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What happens if I get hurt during or after a snowstorm?

Posted by Scott M. Peterson | Dec 03, 2019

It's officially snow season here in the Northeast, and that means the season where property owners neglect to plow, shovel, ice, salt.   Needless to say this is a problem - especially if you've fallen and been injured because a property owner failed to clean up.

Snow and ice related injuries typically happen in one of two scenarios: 1) the individual falls during a snowstorm; or 2) the individual falls after a storm event has ended.  When the accident happens can be significant.

What happens if I'm hurt during a storm?

When you are injured as a result of a fall that happens during a snowstorm, the property owner may be entitled to a legal defense known as the "storm in progress" doctrine.  This essentially says that the law does not impose an obligation on the property owner to clear snow while a storm is ongoing.

There are, however, exceptions, such as a situation where the property owner failed to take steps to clear snow/ice after a prior storm, which has now accumulated under the new snow.  If you fall because of this accumulated ice, you may be able to recover from the property owner.

What happens if I'm hurt after a storm?

Once a storm subsides, a property owner has a "reasonable" amount of time to clear the property of snow and ice.  What's reasonable?  There is no formal standard, but a couple of hours certainly seems like enough time.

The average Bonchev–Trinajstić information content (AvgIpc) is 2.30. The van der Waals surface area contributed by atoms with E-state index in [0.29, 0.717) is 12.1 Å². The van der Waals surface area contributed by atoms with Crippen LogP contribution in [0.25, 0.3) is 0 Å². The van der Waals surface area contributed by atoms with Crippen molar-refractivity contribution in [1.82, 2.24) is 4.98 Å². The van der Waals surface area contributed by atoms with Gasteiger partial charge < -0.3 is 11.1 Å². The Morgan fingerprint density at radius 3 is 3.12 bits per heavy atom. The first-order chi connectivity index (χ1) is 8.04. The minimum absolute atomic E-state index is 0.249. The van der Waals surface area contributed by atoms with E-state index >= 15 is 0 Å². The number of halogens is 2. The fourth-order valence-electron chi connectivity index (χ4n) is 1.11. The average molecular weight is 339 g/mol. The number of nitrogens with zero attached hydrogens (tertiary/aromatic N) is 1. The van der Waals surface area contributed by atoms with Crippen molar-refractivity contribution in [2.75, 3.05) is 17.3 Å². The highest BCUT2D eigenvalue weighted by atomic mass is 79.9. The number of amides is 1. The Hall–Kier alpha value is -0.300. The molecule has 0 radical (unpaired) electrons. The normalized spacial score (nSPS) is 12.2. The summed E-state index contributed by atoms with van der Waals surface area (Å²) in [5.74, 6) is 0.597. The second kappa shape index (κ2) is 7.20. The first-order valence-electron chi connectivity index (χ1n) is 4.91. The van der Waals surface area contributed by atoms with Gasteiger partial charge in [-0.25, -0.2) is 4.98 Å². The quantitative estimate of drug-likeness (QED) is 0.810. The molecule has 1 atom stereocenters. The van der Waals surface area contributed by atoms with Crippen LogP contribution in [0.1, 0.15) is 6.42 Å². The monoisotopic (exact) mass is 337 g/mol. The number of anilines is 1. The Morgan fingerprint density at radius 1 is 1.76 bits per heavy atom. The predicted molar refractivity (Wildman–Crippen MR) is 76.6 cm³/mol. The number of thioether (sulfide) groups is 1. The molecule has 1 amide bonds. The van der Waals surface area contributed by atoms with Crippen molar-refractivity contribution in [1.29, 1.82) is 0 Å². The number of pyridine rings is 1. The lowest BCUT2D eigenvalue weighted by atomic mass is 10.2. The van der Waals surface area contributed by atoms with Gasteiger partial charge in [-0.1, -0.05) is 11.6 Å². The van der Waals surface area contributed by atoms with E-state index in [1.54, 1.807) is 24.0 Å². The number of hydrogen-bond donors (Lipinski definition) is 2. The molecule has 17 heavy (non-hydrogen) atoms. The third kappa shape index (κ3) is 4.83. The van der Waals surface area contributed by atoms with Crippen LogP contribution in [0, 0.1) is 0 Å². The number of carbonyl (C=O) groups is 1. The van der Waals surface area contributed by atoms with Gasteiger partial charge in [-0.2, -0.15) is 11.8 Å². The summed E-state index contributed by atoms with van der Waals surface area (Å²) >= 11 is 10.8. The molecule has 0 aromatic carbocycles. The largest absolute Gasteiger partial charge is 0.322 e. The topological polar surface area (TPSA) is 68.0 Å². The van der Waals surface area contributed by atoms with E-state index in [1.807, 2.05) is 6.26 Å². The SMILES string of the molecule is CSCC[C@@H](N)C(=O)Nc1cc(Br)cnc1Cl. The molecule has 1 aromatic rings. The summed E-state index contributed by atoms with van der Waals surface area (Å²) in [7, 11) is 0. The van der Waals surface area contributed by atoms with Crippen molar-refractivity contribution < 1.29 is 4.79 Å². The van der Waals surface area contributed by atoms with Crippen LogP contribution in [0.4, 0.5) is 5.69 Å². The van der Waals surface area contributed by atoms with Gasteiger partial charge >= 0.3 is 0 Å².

For example: There is a storm on Monday that drops eight inches of snow, and Tuesday night you attend an event at a hotel.  When you get out of your car in the parking lot, you immediately slip and fall because the lot has not been cleared.  In this case, the property owner is likely at fault, and may very well be responsible to you for damages.

Typical snow and ice injuries

We would not be writing about snow and ice, and the liability of property owners, if the most common injuries were not severe.  Unfortunately, however, experience tells us that slip and fall accidents in the winter tend to result in severe injuries. 

We have represented clients who have suffered broken arms and legs, often requiring multiple surgeries.  Injuries can also include traumatic brain or head injuries and, in worst case scenarios, death.

For this reason it is absolutely critical that you speak with someone soon after an accident.  Among other things, property owners must be notified of the accident, and instructed not to destroy any evidence.  In addition, if the property owner is a municipality or the State, a much shorter time period to bring a claim applies. 

Contact us today to discuss your situation.  We're happy to help. 

About the Author

Scott M. Peterson

Scott M. Peterson is the founding partner of D'Orazio Peterson, having left a partnership at a large regional law firm to limit his practice and focus on helping people protect their families.

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